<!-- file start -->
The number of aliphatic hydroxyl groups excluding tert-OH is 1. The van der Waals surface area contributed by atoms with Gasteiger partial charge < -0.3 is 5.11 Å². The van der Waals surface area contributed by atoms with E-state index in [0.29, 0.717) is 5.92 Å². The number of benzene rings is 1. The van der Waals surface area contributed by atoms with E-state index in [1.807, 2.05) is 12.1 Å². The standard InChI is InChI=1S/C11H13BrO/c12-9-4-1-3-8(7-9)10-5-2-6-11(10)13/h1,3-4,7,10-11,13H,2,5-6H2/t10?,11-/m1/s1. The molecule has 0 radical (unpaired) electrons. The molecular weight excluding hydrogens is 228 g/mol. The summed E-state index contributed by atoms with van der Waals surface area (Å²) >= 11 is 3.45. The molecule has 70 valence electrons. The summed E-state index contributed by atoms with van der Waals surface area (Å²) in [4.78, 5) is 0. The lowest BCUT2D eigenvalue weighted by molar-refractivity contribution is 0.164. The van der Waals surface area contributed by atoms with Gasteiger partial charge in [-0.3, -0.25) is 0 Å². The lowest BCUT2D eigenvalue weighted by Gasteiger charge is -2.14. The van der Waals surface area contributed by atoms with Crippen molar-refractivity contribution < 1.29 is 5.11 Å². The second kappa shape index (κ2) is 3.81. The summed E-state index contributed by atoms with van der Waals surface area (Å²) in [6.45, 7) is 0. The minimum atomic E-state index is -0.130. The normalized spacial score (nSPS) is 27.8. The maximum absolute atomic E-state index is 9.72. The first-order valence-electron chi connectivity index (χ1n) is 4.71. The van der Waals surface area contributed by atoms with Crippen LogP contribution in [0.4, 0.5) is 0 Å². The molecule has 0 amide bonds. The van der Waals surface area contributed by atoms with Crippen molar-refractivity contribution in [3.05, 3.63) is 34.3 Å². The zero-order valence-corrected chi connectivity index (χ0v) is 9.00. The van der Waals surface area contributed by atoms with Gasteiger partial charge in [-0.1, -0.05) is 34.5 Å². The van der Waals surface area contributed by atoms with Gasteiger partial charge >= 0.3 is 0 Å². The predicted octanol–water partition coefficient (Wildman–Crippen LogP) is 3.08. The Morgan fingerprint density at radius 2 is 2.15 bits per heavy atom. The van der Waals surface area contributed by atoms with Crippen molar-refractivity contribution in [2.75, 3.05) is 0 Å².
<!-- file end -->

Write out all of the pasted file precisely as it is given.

The number of aliphatic hydroxyl groups excluding tert-OH is 1. The van der Waals surface area contributed by atoms with Gasteiger partial charge < -0.3 is 5.11 Å². The van der Waals surface area contributed by atoms with E-state index in [0.29, 0.717) is 5.92 Å². The number of benzene rings is 1. The van der Waals surface area contributed by atoms with E-state index in [1.807, 2.05) is 12.1 Å². The standard InChI is InChI=1S/C11H13BrO/c12-9-4-1-3-8(7-9)10-5-2-6-11(10)13/h1,3-4,7,10-11,13H,2,5-6H2/t10?,11-/m1/s1. The molecule has 0 radical (unpaired) electrons. The molecular weight excluding hydrogens is 228 g/mol. The summed E-state index contributed by atoms with van der Waals surface area (Å²) >= 11 is 3.45. The molecule has 70 valence electrons. The summed E-state index contributed by atoms with van der Waals surface area (Å²) in [4.78, 5) is 0. The lowest BCUT2D eigenvalue weighted by molar-refractivity contribution is 0.164. The van der Waals surface area contributed by atoms with Gasteiger partial charge in [-0.3, -0.25) is 0 Å². The lowest BCUT2D eigenvalue weighted by Gasteiger charge is -2.14. The van der Waals surface area contributed by atoms with Crippen molar-refractivity contribution < 1.29 is 5.11 Å². The second kappa shape index (κ2) is 3.81. The summed E-state index contributed by atoms with van der Waals surface area (Å²) in [6.45, 7) is 0. The minimum atomic E-state index is -0.130. The normalized spacial score (nSPS) is 27.8. The maximum absolute atomic E-state index is 9.72. The first-order valence-electron chi connectivity index (χ1n) is 4.71. The van der Waals surface area contributed by atoms with Crippen LogP contribution in [0.4, 0.5) is 0 Å². The molecule has 0 amide bonds. The van der Waals surface area contributed by atoms with Crippen molar-refractivity contribution in [3.05, 3.63) is 34.3 Å². The zero-order valence-corrected chi connectivity index (χ0v) is 9.00. The van der Waals surface area contributed by atoms with Gasteiger partial charge in [-0.1, -0.05) is 34.5 Å². The van der Waals surface area contributed by atoms with Gasteiger partial charge >= 0.3 is 0 Å². The predicted octanol–water partition coefficient (Wildman–Crippen LogP) is 3.08. The Morgan fingerprint density at radius 2 is 2.15 bits per heavy atom. The van der Waals surface area contributed by atoms with Crippen molar-refractivity contribution in [2.75, 3.05) is 0 Å².